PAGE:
Cambrian: Opinion

Trump’s lavish lifestyle contradicts campaign

There’s an abundance of high-stakes hypocrisy and hoodwinking going on back in the national’s capitol — and in Palm Beach, Florida. While ordinary Americans faced tax deadlines last week, the executive branch was splurging, spending outrageous sums of our money so President Donald Trump can kick back in Florida most weekends.

And at the same time the White House geniuses want to strip millions of dollars in funding — including meals for fragile elderly people — from needy communities.

As a skeptical but dutiful taxpayer, I’m probably in the same boat with many adults in Cambria, and not just because I pony up cash to a behemoth federal bureaucracy that doesn’t seem to care a lick about my community, or about our coastal environment.

I bitterly bemoan having to shell out hard-earned dollars with zero ability to direct how and where it will be spent. I’m irked when executive branch spending is wrongheaded, wasteful, and, not incidentally, supportive of an elite, lavish lifestyle to which Trump feels entitled.

True, thoughtful citizens for eons have regretted seeing their taxes pissed away on schemes as irrelevant to their needs as Avila Beach is to Afghanistan.

For starters, I loathe the thought that even one dollar of my taxes would go toward funding the president’s frequent Florida forays to Mar-a-Lago, which, as of April 11, according to U.S. News & World Report, has cost taxpayers an estimated $21.6 million during Trump’s first 80 days in office.

The conservative group Judicial Watch reports that President Obama racked up an estimated $97 million in taxpayer funded leisure travel, which often included golf outings. At the present rate, Trump’s leisure/golf outings will cost Americans more in a year than Obama spent in eight years. These data are not my projections, nor do they come from fake news.

It’s humorous in hindsight to recall Trump’s attacks on Obama’s golf playing and travels. “We pay for Obama’s travels so he can fundraise millions, so Democrats can run on lies. Then we pay for his golf,” Trump tweeted in October 2014. “I’m going to be working for you, and I’m not going to have time to go play golf,” he said at a campaign stop in 2016.

He also said: “I love golf, but if I were in the White House … I don’t think I’d ever see the Doral (golf course) again. I own Doral, in Miami. I don’t ever think that I’d see anything. I just wanna stay in the White House and work my ass off, make great deals, right?”

This from a fellow who has been on golf courses 18 of his first 81 days in office (New York Times research).

When it comes to the Trump budget, rather than support his iniquitous $2.6 billion proposal to build a “wall” at the border with Mexico, I would much prefer that my tax contribution go to support Meals on Wheels, or food banks for the hungry, or public radio.

For those who don’t follow these issues, Trump’s fiscal 2018 budget would eliminate Community Development Block Grants (CDBG), the major source for states to fund programs such as Meals on Wheels for 2.4 million older, homebound and poverty-stricken citizens.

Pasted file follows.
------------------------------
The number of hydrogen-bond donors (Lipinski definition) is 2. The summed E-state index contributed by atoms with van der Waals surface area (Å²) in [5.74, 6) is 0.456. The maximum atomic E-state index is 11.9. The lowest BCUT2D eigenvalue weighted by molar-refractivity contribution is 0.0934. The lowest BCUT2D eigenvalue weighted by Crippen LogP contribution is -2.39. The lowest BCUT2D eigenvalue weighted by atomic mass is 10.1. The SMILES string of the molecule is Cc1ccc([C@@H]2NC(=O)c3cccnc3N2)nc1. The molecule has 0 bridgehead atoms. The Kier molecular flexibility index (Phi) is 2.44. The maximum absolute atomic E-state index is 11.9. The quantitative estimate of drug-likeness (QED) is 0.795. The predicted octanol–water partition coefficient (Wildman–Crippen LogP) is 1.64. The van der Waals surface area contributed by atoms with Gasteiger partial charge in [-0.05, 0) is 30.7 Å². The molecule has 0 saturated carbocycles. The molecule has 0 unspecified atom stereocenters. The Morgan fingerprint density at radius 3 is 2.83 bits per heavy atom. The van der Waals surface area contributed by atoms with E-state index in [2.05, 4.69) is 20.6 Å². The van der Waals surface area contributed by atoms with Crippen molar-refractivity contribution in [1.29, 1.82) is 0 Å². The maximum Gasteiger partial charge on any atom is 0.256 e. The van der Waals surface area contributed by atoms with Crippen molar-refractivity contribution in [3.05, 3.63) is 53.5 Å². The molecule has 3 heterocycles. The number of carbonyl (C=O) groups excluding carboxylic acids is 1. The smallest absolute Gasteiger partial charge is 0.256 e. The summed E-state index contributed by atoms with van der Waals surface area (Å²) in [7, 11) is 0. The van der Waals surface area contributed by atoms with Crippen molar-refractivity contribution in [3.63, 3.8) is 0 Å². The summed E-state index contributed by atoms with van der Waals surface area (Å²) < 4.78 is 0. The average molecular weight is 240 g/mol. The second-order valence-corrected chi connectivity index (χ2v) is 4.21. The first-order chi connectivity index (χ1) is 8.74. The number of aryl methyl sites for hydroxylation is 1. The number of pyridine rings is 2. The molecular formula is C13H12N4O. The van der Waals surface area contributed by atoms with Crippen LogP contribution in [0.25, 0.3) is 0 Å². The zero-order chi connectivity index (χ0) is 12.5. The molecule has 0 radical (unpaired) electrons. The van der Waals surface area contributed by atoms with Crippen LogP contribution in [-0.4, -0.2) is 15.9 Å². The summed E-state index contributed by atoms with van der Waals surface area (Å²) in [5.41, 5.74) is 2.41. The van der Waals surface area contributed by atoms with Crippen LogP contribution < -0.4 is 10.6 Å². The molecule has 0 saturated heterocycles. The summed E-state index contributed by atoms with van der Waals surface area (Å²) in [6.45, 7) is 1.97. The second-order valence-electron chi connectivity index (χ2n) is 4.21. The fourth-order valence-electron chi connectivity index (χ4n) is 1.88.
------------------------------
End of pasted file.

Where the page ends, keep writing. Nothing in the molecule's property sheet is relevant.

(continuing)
Statistics I harvested from Matt J. Leal with the San Luis Obispo County Department of Planning and Building reflect that funds the county received from CDBGs in 2017 — a bit more than $1.6 million — support homeless programs, facilities for the disabled, drug and alcohol abuse prevention, food for the hungry, and low-income housing, among other worthwhile projects.

What’s inside a U.S. president’s head that would motivate him to abolish those funds in 2018?

Profits over privacy

Trump calls the media “the enemy of the people,” but let’s be serious. His xenophobia-driven Muslim ban, his unendingly bizarre tweets (barefaced falsehoods to distract from the Russian investigations), and his obsession with savaging budget items that actually help Americans, tell a different tale.

If you’re looking for an unfriendly adversary, it’s not the mainstream media, but it just might be the portly golfer with yellow hair who wears ties made in China.

Meanwhile, given that an estimated eighty percent of Americans have access to the internet, it’s a safe bet that the same percentage of families in Cambria are hooked up to the web. What’s not clear is how many Cambrians are aware of recent legislation that killed a set of pending internet privacy rules.

In his last year in office, Obama crafted broadband privacy rules that would have prevented internet service providers (ISPs) from selling online users’ personal data without receiving permission from folks here in Cambria and elsewhere.

But those rules are dead in the water. Trump and the GOP-led Congress enacted a law allowing internet service providers to profit by vacuuming up your browsing patterns and then, without your permission, selling your private data to advertisers.

Predictably, the vote was along party lines: 215 Republicans voted yes, and 205 Democrats voted no in the House. In the Senate, it was 50 Republicans (yes) to 48 Democrats (no).

Let’s face it; few of us believe we truly enjoy absolute online privacy. But why would Congress and Trump open the door to far more egregious ISP mischief?

“Any Member of Congress who thinks this bill is a good idea ought to release their personal browsing history to their constituents,” said Rep. Keith Ellison (D-MN). I second that motion, and call for a show of hands.

Two hundred and sixty-one years ago, Benjamin Franklin wrote a line in his Poor Richard’s Almanac that is extraordinarily germane when it comes to Trump: “Love your enemies, for they tell you your faults.”

Freelance journalist and Cambria resident John FitzRandolph’s column appears biweekly and is special to The Cambrian. Email him at